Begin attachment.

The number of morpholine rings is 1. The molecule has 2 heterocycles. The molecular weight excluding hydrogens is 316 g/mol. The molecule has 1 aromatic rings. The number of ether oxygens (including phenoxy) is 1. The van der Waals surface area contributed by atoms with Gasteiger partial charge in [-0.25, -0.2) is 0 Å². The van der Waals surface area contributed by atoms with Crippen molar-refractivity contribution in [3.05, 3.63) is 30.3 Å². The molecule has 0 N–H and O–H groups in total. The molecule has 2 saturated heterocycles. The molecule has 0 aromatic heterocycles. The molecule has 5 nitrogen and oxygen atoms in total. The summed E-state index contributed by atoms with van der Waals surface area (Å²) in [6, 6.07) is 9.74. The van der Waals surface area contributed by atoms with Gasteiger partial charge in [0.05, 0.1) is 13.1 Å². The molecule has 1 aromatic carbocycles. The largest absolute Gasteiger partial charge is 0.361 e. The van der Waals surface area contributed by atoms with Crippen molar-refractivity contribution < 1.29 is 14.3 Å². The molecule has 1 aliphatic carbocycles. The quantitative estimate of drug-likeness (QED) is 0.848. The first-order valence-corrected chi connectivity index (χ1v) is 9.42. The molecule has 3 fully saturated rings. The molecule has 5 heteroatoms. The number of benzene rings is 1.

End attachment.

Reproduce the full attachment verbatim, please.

The number of morpholine rings is 1. The molecule has 2 heterocycles. The molecular weight excluding hydrogens is 316 g/mol. The molecule has 1 aromatic rings. The number of ether oxygens (including phenoxy) is 1. The van der Waals surface area contributed by atoms with Gasteiger partial charge in [-0.25, -0.2) is 0 Å². The van der Waals surface area contributed by atoms with Crippen molar-refractivity contribution in [3.05, 3.63) is 30.3 Å². The molecule has 0 N–H and O–H groups in total. The molecule has 2 saturated heterocycles. The molecule has 0 aromatic heterocycles. The molecule has 5 nitrogen and oxygen atoms in total. The summed E-state index contributed by atoms with van der Waals surface area (Å²) in [6, 6.07) is 9.74. The van der Waals surface area contributed by atoms with Gasteiger partial charge in [0.05, 0.1) is 13.1 Å². The molecule has 1 aromatic carbocycles. The largest absolute Gasteiger partial charge is 0.361 e. The van der Waals surface area contributed by atoms with Crippen molar-refractivity contribution < 1.29 is 14.3 Å². The molecule has 1 aliphatic carbocycles. The quantitative estimate of drug-likeness (QED) is 0.848. The first-order valence-corrected chi connectivity index (χ1v) is 9.42. The molecule has 3 fully saturated rings. The molecule has 5 heteroatoms. The number of benzene rings is 1.